Set of Four Linen Sun Coasters, Los Encajeros ($150)

Vintage Shops

In many ways, the internet has transformed the way we shop for vintage furniture and decor. And while eBay may be great for alerts, other highly curated websites make it easier to discover things you may not come across on larger platforms. Some of my favorite sources are Chairish, 1stdibs, and Pamono, which all offer their own curated shopping experience. The trick: Always head to the sale section first and set alerts to get notified when items you love go on sale.

Vintage Turkish Oushak Rug, Apadana ($1,890)


Flash Sales

Flash sales were all the rage a decade ago when sites like Gilt and One Kings Lane revolutionized the way we shop for home decor, and while the sites have now both diversified to include larger catalogs, there are still some serious deals to be made if you visit the sites often: think Le Creuset cookware, Matouk sheets, and an ever-evolving clearance section.

Croix Vase, Franca ($50)

Discount Apps

Even when shopping on mass retailer sites, there are ways to avoid paying full price. For instance, always getting into the habit of visiting the sale section first, as these products don’t always show up in other sections. As for getting that last-minute deal: A plug-in like Honey will help you access discounts you never even knew existed.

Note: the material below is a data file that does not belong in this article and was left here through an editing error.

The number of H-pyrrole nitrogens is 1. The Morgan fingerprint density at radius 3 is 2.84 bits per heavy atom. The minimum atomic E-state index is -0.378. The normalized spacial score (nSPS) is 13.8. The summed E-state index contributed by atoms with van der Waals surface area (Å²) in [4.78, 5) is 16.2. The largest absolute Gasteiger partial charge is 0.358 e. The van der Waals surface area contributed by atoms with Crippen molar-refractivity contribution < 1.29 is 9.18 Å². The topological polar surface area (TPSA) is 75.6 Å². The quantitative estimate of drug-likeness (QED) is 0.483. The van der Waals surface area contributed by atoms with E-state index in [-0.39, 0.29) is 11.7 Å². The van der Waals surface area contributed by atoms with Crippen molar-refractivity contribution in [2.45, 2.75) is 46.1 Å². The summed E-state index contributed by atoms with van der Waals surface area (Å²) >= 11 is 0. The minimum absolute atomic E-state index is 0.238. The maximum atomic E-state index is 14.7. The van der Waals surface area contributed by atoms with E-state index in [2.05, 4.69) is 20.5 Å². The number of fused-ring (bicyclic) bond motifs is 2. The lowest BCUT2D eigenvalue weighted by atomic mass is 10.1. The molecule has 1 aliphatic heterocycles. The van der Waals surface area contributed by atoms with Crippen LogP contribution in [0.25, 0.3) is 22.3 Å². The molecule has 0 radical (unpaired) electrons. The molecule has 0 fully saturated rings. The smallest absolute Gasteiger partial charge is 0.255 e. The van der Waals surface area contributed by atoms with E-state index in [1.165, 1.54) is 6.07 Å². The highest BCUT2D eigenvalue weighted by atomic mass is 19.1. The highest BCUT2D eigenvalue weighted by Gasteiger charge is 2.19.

Lucent Rug, West Elm ($700)

Seasonal Sales

When shopping for big-ticket items like a sofa or a bed, it’s worth waiting a few extra weeks to reap the benefits of a public holiday sale. While we all know the magic of Black Friday deals, other smaller holidays like President’s Day or even Easter weekend are also worth their weight in gold when it comes to savings. Sites like Design Within Reach also have their own yearly schedules, with yearly sales like Herman Miller in June and Knoll Classics in September, so learn the sale patterns of your favorite retailers to save big when the time comes.

PH5 Pendant Lamp, Louis Poulsen Lighting ($847)

Online Outlets

Outlet malls aren’t always worth the trek, especially when you live in a city like New York where the closest option requires a rental car, but many retailers are now taking their outlets online. Sites like Barneys Warehouse and Nordstrom Rack are surprisingly full of great home deals, while retail giant Overstock is essentially dedicated to the outlet furniture model online. Never underestimate the power of a good outlet deal.


Carrara Marble Tulip Side Table, Overstock ($237)

Consignment Shops

We often think of consignment shops when it comes to high-end fashion, but sites like TheRealReal now have extensive home sections filled with real people’s unwanted homewares. This isn’t your local garage sale either: think Arne Jacobsen chairs, Hermès throws, fine art, and more—all in one spot.

LG Diamond Vase, BZippy & Co. ($250)